The Uganda Boxing Federation (UBF) national trials wound up over the weekend with the top pugilists qualifying for the Champions League due in November.
Incidentally, the end of the trials coincided with good news for the boxing fraternity, when President Yoweri Museveni wrote to the Uganda Land Commission, instructing them to provide UBF with 10 acres of land on which they can build a national boxing academy.
Apparently, the construction of the boxing academy will be facilitated by the International Boxing Association (Aiba). Indeed this is uplifting news for any up and coming boxer, many of whom feel their careers have been hamstrung by the lack of proper exposure and training.
But the recent national trials were the first of their kind in two years, largely because of the Covid-19 pandemic. It caused a total lockdown on sport, and when that was partially lifted, the standard operating procedures set aside to enable the return of sports activity, were quite stringent in terms of cost.
Without activity for a long time, several pugilists have been set aback, which makes the national trials a timely intervention. However, questions still linger on whether the national trials have given the boxers the edge they need to perform better in future international events.
Moses Muhangi, the UBF president, said the pugilists will benefit greatly from their recent competition, as they shrug off the rust. He added: “They can only get better. But we still need more government support in terms of funding, so that we get them into more competition.”
However, one boxer who has been part of the national team told The Observer on condition of anonymity, that he did not feel that the recent national trials provided good competition. In his view, there were so many untested boxers, who should never have been brought to fight at the big stage.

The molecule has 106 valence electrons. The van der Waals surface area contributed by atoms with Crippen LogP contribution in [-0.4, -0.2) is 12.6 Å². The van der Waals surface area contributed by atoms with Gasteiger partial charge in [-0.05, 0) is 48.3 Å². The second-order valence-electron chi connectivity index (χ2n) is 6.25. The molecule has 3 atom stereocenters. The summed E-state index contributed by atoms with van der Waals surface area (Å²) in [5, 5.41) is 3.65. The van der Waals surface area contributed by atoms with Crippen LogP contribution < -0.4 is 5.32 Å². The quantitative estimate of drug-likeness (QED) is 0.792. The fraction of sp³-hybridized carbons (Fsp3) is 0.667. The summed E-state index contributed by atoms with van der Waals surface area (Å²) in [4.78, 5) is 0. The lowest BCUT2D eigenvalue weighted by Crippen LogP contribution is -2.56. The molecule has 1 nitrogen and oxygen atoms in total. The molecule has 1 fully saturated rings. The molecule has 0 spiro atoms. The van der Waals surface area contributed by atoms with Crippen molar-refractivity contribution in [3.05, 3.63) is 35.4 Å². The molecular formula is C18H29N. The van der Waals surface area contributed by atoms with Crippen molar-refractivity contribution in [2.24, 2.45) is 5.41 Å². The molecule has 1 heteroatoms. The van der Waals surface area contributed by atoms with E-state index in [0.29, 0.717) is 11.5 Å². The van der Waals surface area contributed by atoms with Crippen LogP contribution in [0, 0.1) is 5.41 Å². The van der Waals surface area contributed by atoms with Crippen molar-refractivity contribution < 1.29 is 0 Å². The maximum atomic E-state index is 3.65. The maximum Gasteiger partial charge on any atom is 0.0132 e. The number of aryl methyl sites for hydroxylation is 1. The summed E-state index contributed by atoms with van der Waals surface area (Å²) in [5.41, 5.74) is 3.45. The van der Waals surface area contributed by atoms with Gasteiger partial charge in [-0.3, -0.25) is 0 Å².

Instead, he thought that UBF needed to arrange other championships like the novices or intermediate. This would have given a number of pugilists that were slapping instead of punching, better preparation, before they start vying for national team berths.
Yet, Muhangi did not think there was any problem with leaving the participation in the national trials open to any willing boxer, particularly the emerging ones.
Muhangi argued that the competition was good enough to sieve out those that were not ready for the national team. And true to Muhangi’s argument, Uganda’s bronze medalist at the 2018 Commonwealth Games at the Gold Coast, Juma Miiro, was beaten in the preliminary rounds.
Also, Muhangi felt that the trials provided more boxing options to be considered as the Bombers (national boxing team) prepare for the Commonwealth Games next year.
Nonetheless, the critics to this arrangement noted that when you leave the championship open, there are possibilities of people making the national team as a result of a lucky punch, and not necessarily because they are formidable. Therefore, UBF should by now have a settled group of Bombers fighters, that have been prepared for the last three or four years, ready to storm Birmingham for the Commonwealth games.
Furthermore, it is argued that Muhangi’s team ought to be working out means to give that team opportunities to fight against better boxers beyond Uganda’s borders.
Otherwise, national trials do not appear to give established national team boxers an extra spring in their step, because the competition is not deemed challenging enough.
It was evident during the recent Olympics why Shadir Musa Bwogi, David Ssemujju and Catherine Nanziri failed to go beyond the first round. They did not look ready for the stage.
Yet, in the national trials, they looked so good for their opponents. Notably, when Ssemujju lost to Algeria’s Younes Nemouchi in Senegal during the Olympics qualifiers in January 2020, he had no substantial competition until he was at the Olympics recently. But during the run-up to the Olympics, the Algerian fought 12 fights across Europe and inevitably beat Ssemujju, when they met in Tokyo.
Uganda’s last Olympic boxing medal was a silver brought home by John ‘The Beast’ Mugabi from Moscow in 1980.